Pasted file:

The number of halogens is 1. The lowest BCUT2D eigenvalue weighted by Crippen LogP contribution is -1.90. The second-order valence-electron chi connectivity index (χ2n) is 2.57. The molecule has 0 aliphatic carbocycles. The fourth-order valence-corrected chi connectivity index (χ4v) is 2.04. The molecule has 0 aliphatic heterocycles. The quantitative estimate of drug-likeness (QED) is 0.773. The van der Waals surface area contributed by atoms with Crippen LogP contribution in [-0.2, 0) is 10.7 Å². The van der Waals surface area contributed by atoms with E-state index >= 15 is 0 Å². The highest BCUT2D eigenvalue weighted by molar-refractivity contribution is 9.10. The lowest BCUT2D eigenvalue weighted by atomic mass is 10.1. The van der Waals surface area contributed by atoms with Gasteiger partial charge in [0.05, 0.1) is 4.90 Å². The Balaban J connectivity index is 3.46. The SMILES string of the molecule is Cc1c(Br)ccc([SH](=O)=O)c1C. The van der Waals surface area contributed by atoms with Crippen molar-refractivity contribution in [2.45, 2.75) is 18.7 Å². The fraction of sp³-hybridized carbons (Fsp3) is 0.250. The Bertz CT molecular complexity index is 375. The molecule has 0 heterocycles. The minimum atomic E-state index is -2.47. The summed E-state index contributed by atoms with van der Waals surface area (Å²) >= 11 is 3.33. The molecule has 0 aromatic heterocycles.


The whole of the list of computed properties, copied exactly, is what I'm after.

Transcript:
The number of halogens is 1. The lowest BCUT2D eigenvalue weighted by Crippen LogP contribution is -1.90. The second-order valence-electron chi connectivity index (χ2n) is 2.57. The molecule has 0 aliphatic carbocycles. The fourth-order valence-corrected chi connectivity index (χ4v) is 2.04. The molecule has 0 aliphatic heterocycles. The quantitative estimate of drug-likeness (QED) is 0.773. The van der Waals surface area contributed by atoms with Crippen LogP contribution in [-0.2, 0) is 10.7 Å². The van der Waals surface area contributed by atoms with E-state index >= 15 is 0 Å². The highest BCUT2D eigenvalue weighted by molar-refractivity contribution is 9.10. The lowest BCUT2D eigenvalue weighted by atomic mass is 10.1. The van der Waals surface area contributed by atoms with Gasteiger partial charge in [0.05, 0.1) is 4.90 Å². The Balaban J connectivity index is 3.46. The SMILES string of the molecule is Cc1c(Br)ccc([SH](=O)=O)c1C. The van der Waals surface area contributed by atoms with Crippen molar-refractivity contribution in [2.45, 2.75) is 18.7 Å². The fraction of sp³-hybridized carbons (Fsp3) is 0.250. The Bertz CT molecular complexity index is 375. The molecule has 0 heterocycles. The minimum atomic E-state index is -2.47. The summed E-state index contributed by atoms with van der Waals surface area (Å²) >= 11 is 3.33. The molecule has 0 aromatic heterocycles.